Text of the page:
Written by David M. Altrogge,
Directed by David Altrogge
Featuring Steve Zahn, Freddie Johnson,
Marianne Barnes, Jimmy Russell,
Denny Potter, Brent Elliot, Chester Zoeller
Uniquely American. It’s a term that is bandied about a lot. More these days and for most of the wrong reasons, but Neat: The Story of Bourbon is a love story.
It’s a love story about bourbon, family and America, not necessarily in that order. Bourbon is uniquely American and Neat tells us why.
The film takes you though the process of making the bourbon and the make up of the mash. It explains in detail the importance of the soil, the corn and the other ingredients.
If you enjoy understanding how things are made this will be extremely interesting. Additionally they give you a detailed tutorial about how the barrels are made. I found this amazingly cool because the charred white oak becomes extremely important to the flavor profile for the bourbon. There is one shot where the viewer is shown how deeply into the wood the bourbon seeps over the years and therefore how much of the wood flavor enters the bourbon. It’s really fascinating.
Every now and again the film cuts to Steve Zahn sitting in a large leather backed chair and he talks about bourbon for a couple of minutes before the transition to the next segment. Steve Zahn is funny. His humor comes so easily and he seems so genuinely amused most of the time it’s really hard not to like him. I am not sure how he wound up in Neat, but he is a little bonus treat.
There is an important lesson in Neat.
Bourbon (and I would say all drinks) are meant to be enjoyed how you like them. There is a lot of arrogance over what the “right” way to imbibe is and frankly, it’s irritating. “You use ICE?? CHARLATAN!!” “You don’t like smokey flavors??? LIGHTWEIGHT!!” If Neat teaches us anything it’s there’s no right way and no wrong way to enjoy a drink, as long as you are enjoying it. The judgmental drinkers can stuff it.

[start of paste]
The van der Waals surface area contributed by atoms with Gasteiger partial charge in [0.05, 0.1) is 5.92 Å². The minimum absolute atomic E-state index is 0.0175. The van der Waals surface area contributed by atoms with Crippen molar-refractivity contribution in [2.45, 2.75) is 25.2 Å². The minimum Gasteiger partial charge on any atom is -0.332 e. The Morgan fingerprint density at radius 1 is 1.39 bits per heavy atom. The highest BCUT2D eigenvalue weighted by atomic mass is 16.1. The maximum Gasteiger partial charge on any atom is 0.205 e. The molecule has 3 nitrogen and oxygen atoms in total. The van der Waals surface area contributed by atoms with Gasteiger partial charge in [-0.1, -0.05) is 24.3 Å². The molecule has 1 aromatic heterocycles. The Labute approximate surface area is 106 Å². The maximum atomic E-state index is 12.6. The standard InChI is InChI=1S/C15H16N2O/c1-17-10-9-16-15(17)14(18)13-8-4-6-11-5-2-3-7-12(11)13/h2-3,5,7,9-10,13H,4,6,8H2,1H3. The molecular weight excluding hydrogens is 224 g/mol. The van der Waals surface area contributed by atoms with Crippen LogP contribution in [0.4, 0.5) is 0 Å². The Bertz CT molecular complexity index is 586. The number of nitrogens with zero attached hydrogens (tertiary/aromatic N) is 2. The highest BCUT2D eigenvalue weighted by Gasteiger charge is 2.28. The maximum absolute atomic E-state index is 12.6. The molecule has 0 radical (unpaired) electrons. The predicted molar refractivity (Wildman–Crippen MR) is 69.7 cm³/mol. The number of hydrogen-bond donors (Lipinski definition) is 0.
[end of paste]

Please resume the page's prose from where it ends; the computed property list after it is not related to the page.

Neat: The Story of Bourbon has a nice narrative. It takes the viewer through the history of bourbon, including a bourbon archaeological dig going on in Kentucky. We meet a young whiskey maker who is re-opening a long closed distillery. We meet an old whiskey maker who gives us some Yoda like insights about the drinking of bourbon. That brings us to the central message of the documentary and the reason I called it a love story earlier.
Bourbon is about connection. It’s about the connection between the farmers and the land, the distillers and the ingredients and those who enjoy the results. Bourbon is meant to be enjoyed slowly, with friends over smiles, stories, laughs and tears.
If you are blessed with a fine bottle of bourbon and you open it with friends, don’t save some for the next time. You don’t know what tomorrow will bring, so enjoy the moment today and be present with your friends and loved ones. They may never pass this way again.
It seems an odd catalyst for connection. However, the heartfelt earnestness of the message from the old distiller is clear and the emotion behind it is real.
3.5 out of 5 stars
Neat: The Story of Bourbon is now available On Demand and Digital HD.